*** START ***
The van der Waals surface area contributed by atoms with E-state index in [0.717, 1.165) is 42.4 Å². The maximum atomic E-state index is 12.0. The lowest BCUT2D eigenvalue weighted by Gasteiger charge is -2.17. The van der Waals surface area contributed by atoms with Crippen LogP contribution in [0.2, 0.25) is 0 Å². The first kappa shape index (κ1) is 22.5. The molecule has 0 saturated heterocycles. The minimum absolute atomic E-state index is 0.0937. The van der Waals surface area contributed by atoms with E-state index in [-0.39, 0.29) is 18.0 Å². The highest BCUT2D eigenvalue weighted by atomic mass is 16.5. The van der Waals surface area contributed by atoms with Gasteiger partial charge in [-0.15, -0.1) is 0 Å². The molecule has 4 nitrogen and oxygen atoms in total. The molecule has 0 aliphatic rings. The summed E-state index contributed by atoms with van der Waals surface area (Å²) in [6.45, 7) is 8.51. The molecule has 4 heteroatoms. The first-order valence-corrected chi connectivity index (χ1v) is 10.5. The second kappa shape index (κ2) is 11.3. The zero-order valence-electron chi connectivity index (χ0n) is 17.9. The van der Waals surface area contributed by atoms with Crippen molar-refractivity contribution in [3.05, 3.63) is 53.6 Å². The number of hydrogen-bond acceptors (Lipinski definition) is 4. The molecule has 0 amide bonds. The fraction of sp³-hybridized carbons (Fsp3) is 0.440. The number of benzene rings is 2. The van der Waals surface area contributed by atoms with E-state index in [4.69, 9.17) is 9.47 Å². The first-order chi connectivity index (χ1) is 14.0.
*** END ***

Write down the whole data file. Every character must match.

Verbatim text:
The van der Waals surface area contributed by atoms with E-state index in [0.717, 1.165) is 42.4 Å². The maximum atomic E-state index is 12.0. The lowest BCUT2D eigenvalue weighted by Gasteiger charge is -2.17. The van der Waals surface area contributed by atoms with Crippen LogP contribution in [0.2, 0.25) is 0 Å². The first kappa shape index (κ1) is 22.5. The molecule has 0 saturated heterocycles. The minimum absolute atomic E-state index is 0.0937. The van der Waals surface area contributed by atoms with E-state index in [-0.39, 0.29) is 18.0 Å². The highest BCUT2D eigenvalue weighted by atomic mass is 16.5. The van der Waals surface area contributed by atoms with Gasteiger partial charge in [-0.15, -0.1) is 0 Å². The molecule has 4 nitrogen and oxygen atoms in total. The molecule has 0 aliphatic rings. The summed E-state index contributed by atoms with van der Waals surface area (Å²) in [6.45, 7) is 8.51. The molecule has 4 heteroatoms. The first-order valence-corrected chi connectivity index (χ1v) is 10.5. The second kappa shape index (κ2) is 11.3. The zero-order valence-electron chi connectivity index (χ0n) is 17.9. The van der Waals surface area contributed by atoms with Crippen molar-refractivity contribution in [3.05, 3.63) is 53.6 Å². The number of hydrogen-bond acceptors (Lipinski definition) is 4. The molecule has 0 amide bonds. The fraction of sp³-hybridized carbons (Fsp3) is 0.440. The number of benzene rings is 2. The van der Waals surface area contributed by atoms with E-state index in [4.69, 9.17) is 9.47 Å². The first-order chi connectivity index (χ1) is 14.0.